Three “exotic” particles reportedly seen for the first time by scientists at CERN
CERN, a European nuclear research centre, announced on Tuesday that scientists using the Large Hadron Collider (LHC) had discovered three subatomic particles that had never been seen before in their quest to understand the fundamental nature of matter.
The Higgs boson particle and its associated energy field were discovered by the Large Hadron Collider (LHC), a machine measuring 27 kilometres (16.8 miles) in length at CERN. This particle and its role in the construction of the cosmos after the Big Bang 13.7 billion years ago are considered crucial.
Researchers at CERN have announced the discovery of a new type of “pentaquark” and the first-ever pair of “tetraquarks” bringing the total number of new hadrons discovered at the LHC to three.
They will be useful for physicists trying to figure out how quarks combine to form new particles.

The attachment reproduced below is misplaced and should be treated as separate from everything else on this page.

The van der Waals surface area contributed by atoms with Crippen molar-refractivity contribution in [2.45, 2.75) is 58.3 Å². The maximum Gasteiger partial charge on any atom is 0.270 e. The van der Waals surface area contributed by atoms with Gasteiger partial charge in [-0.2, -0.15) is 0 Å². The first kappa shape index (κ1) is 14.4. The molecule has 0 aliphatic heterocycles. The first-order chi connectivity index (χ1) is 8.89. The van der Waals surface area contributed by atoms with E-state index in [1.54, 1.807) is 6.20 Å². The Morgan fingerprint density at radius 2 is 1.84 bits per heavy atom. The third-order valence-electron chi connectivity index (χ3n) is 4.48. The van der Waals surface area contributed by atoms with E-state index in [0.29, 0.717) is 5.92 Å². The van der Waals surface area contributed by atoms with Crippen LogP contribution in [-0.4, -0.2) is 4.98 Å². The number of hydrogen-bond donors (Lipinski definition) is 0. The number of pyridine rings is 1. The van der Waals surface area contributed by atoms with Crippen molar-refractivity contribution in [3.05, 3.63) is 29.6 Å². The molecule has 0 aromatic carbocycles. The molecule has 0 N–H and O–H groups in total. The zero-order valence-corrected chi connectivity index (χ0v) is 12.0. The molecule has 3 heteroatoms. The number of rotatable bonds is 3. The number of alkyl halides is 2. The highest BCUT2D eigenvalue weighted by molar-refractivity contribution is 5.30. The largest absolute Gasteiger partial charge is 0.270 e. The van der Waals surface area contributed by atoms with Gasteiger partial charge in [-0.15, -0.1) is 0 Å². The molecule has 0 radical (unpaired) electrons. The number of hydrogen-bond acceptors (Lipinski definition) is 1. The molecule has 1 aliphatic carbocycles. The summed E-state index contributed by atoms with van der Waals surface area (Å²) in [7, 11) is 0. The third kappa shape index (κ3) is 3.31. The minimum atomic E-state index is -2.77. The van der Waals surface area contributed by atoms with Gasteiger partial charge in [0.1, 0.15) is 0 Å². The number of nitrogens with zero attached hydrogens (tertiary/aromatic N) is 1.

Hadrons, like the protons and neutrons that make up atomic nuclei, are composed of quarks, fundamental particles that typically unite in pairs or threes.
Then can also combine form tetraquarks and pentaquarks, particles with four and five quarks respectively, however these combinations are much less common.
According to scientist Niels Tuning’s statement, “The more analyses we perform, the more kinds of exotic hadrons we find,”
“We’re witnessing a period of discovery similar to the 1950s, when a ‘particle zoo’ of hadrons started being discovered and ultimately led to the quark model of conventional hadrons in the 1960s. We’re creating ‘particle zoo 2.0’.”